The alert prompted the wholesale cost of gas to rocket by 70 per cent and raised fears that businesses and households could soon be hit by power cuts if the freezing weather persists as forecast for the rest of the month.

Shadow Energy Secretary Greg Clark warned: “For 12 years the Government has had its head in the sand about Britain’s precarious energy security.

“Today’s alert is a taste of what is to come as a result of Labour’s negligence – gas supply shortages and regular power cuts. I have repeatedly warned that Britain lacks the back-up plans that France and Germany have for these situations.” National Grid issued its warning – known as a gas balancing alert – because an unexpected shortfall meant Britain’s demand was at risk.

Gas was flowing out of the UK’s main storage facility at Rough, 18 miles off the Yorkshire coast, at a record rate yesterday as energy needed for homes and businesses came very close to the previous record high.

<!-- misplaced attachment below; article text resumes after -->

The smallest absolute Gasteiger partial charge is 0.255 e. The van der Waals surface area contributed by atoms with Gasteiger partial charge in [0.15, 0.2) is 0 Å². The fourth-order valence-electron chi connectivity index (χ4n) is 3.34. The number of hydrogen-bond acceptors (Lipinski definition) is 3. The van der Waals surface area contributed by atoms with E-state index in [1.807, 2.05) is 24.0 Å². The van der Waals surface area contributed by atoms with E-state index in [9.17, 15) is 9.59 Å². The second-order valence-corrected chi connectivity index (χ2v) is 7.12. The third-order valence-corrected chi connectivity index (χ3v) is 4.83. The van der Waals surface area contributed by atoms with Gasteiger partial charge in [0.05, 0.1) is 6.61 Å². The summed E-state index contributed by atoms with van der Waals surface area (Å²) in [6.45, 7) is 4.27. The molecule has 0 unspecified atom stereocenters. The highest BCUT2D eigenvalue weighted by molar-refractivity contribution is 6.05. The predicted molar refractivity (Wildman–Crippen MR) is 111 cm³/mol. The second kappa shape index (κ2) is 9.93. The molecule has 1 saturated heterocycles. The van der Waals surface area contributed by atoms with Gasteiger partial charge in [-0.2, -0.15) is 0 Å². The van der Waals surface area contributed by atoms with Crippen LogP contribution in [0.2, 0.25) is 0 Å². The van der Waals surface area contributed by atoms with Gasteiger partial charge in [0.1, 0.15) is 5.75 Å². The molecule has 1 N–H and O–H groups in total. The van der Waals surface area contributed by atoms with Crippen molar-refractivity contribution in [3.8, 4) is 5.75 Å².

Analysts said the freeze combined with the post-New Year return to work created a surge which put intense pressure on supplies and added to the need for expensive additional gas to be pumped in from mainland Europe.Experts have estimated that Britain only has enough gas storage for 15 days so in times of high demand we have to rely on imports.

ADP Report: US Companies Cut 84,000 Jobs in December

Payroll processor ADP has reported that private US companies cut 84,000 jobs in December, the smallest drop in employment since March 2008. Bloomberg has more:

The ADP report is based on data from about 360,000 businesses with about 22 million workers on payrolls. Today’s ADP report showed a decrease of 96,000 workers in goods-producing industries including manufacturers and construction companies. Service providers added 12,000 workers.

Employment in construction fell by 52,000, the 35th straight monthly drop, while financial firms decreased jobs by 12,000, ADP said, the 25th consecutive decline for the industry.